Facebook released a new “Cryptocurrency” project “Libra” on 18th June and this has stimulated public discussions all over the world.

Following this announcement, G20 summit was held in Japan, along with V20 meeting for the regulation of cryptocurrencies, from 28th to 29th June. Leaders from each government and central bank had gathered in Osaka, and the “framework of free cross-border data flow (with Trust: “OSAKA TRACK”)” was supposedly discussed. However, there is no reference in “Osaka leaders’ declaration” about the “framework of free cross-border financial flow” by Facebook, the Libra project, and only a brief discussion is reported from the V20 forum.

Facebook claims “large swaths of the world's population are still left behind — 1.7 billion adults globally remain outside of the financial system” and Libra would assist them. However, US insists that Facebook’s Libra will “be an alternative to the dollars” and Facebook should “stop the project right now”. Unfortunately, much of early speculations just scratch the surface of this subject and an academic analysis is absent.

Our laboratory has continued fundamental theoretical research on cryptocurrency with Harvard University Kennedy School from 2014. We have pursued, with Prof. Calestous Juma, eradication of poverty by applying “Encrypted Asset” system, i.e. post-block chain technology in African continent, and also extracted major problems on such systems. This article aims to provide our academic insight into Libra.

1 Can Libra be money? : The difference from Bitcoin

Possible global information coverage of Facebook and Libra

There are 2.4 billion Facebook subscribers, equivalent to 41% of the entire population on this planet. That means Facebook could already “enclose” 40% of the global population with vast amount of personal information network. GAFA— Google, Apple, Facebook and Amazon, are no doubt the champions of the global knowledge-intensive society.

1.7 billion unbanked people, mentioned in the white paper, are equivalent to 31% of the global population. Then, Facebook’s Libra proposal could be regarded as an attempt to enlarge existing “enclosure”, including financial activities of 2.4 +1.7 – overlap (ca. 0.5?) ~ 3.6 billion, i.e. 65% of the global population. Considering the ethics of artificial intelligence and bigdata issues, our first question is “Should a private sector be allowed to possess exclusively a majority of global personal financial information?”

Facebook announced “an independent, not-for-profit membership organization, headquartered in Geneva, Switzerland” would govern Libra. However, US Rep. Maxine Waters immediately declared “We just can’t allow them to go to Switzerland with all of its associates and begin to compete with the dollar.”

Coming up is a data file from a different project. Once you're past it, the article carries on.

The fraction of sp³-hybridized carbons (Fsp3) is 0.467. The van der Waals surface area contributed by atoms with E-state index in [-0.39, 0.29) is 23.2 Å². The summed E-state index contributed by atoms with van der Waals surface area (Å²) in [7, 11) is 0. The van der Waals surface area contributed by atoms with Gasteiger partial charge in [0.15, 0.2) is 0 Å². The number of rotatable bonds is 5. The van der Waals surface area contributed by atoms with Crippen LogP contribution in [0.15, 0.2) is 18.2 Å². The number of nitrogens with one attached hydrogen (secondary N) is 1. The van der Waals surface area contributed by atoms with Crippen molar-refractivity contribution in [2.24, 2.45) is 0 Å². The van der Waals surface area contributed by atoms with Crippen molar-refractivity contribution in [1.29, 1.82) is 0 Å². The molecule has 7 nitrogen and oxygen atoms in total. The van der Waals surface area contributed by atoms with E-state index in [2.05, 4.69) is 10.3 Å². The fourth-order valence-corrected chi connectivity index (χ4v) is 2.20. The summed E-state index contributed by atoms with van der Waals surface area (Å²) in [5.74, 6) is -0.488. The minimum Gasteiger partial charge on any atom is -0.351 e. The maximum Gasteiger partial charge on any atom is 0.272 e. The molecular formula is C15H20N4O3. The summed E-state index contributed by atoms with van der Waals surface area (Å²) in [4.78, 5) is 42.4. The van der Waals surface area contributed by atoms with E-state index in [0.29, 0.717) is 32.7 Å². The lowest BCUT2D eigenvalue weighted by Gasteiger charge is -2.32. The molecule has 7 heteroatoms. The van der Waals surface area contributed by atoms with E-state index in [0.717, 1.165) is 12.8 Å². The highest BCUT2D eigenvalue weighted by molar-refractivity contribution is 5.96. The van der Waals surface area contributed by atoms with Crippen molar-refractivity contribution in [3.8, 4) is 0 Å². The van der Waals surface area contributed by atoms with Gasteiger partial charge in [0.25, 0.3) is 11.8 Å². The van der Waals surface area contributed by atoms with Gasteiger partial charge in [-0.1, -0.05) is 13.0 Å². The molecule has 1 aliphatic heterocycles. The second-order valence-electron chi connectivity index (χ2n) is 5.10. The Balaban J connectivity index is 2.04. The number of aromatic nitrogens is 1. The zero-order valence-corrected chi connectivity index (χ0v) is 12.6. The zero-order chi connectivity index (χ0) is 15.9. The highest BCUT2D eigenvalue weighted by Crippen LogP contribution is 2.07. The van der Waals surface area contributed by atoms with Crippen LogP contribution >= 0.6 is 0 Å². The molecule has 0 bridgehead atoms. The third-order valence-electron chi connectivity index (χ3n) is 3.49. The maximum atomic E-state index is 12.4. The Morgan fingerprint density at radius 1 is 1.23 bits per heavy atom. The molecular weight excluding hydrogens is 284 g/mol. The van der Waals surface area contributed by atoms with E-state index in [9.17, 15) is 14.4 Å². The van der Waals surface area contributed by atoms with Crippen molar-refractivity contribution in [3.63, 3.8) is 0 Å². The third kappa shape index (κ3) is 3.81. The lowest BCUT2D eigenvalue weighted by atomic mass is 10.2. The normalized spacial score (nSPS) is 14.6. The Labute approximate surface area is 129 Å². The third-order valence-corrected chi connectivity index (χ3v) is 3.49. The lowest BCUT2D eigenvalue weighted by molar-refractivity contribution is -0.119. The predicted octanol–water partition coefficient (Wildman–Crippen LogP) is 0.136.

This opposition aside, we first show the theoretical difference between “Bitcoin” and “Libra”.

The presence of “mining” is the most apparent difference between Bitcoin and Libra. 

In the Bitcoin system, there is harsh mining competition driven by profit motivation. In order to subjugate this competition, a large investment is necessary. The whole business model has been severely criticized due to the serious environmental burden caused by mining. If speculative funds flow into the “COIN market”, the Bitcoin price could easily fluctuate. Its volatility is relatively high and the value of the coin is unstable.

As opposed to Bitcoin, there is no mining competition in the Libra system. Neither heavy environmental burden nor too much volatility. By offering reserve, investors would get stable profit from this new “cryptocurrency” business model. It could be regarded as a kind of “seigniorage”.

Stable Libra, unstable Bitcoin.

In order to understand the fundamental difference between those two above, we would like to go back to the basic theory of money and start discussion from the essential condition for “being currency”. Dr. Prof. Katsuhito IWAI, Japanese authority on Economics and Numismatics, argues the following principle of monetary value;

<Principle of monetary value>;

 “For a currency to circulate as money, violent fluctuations of its value (i.e. high volatility) must be evaded and it should not be a product of speculation”.

“Being a currency” means it is exchangeable for (any) goods or services with relative ease. Without this functionality, any coin, banknote or “deposit currency” will not be treated as “money” or facilitator of trade. They can only be treated as some sorts of securities.

For instance, some ancient coins from Roman Empire are traded at premium prices, but they are no longer “currency”. If “the value of the coins as pieces of metal” is higher than “the par value as coinage”, those coins would be treated as “metal” rather than money.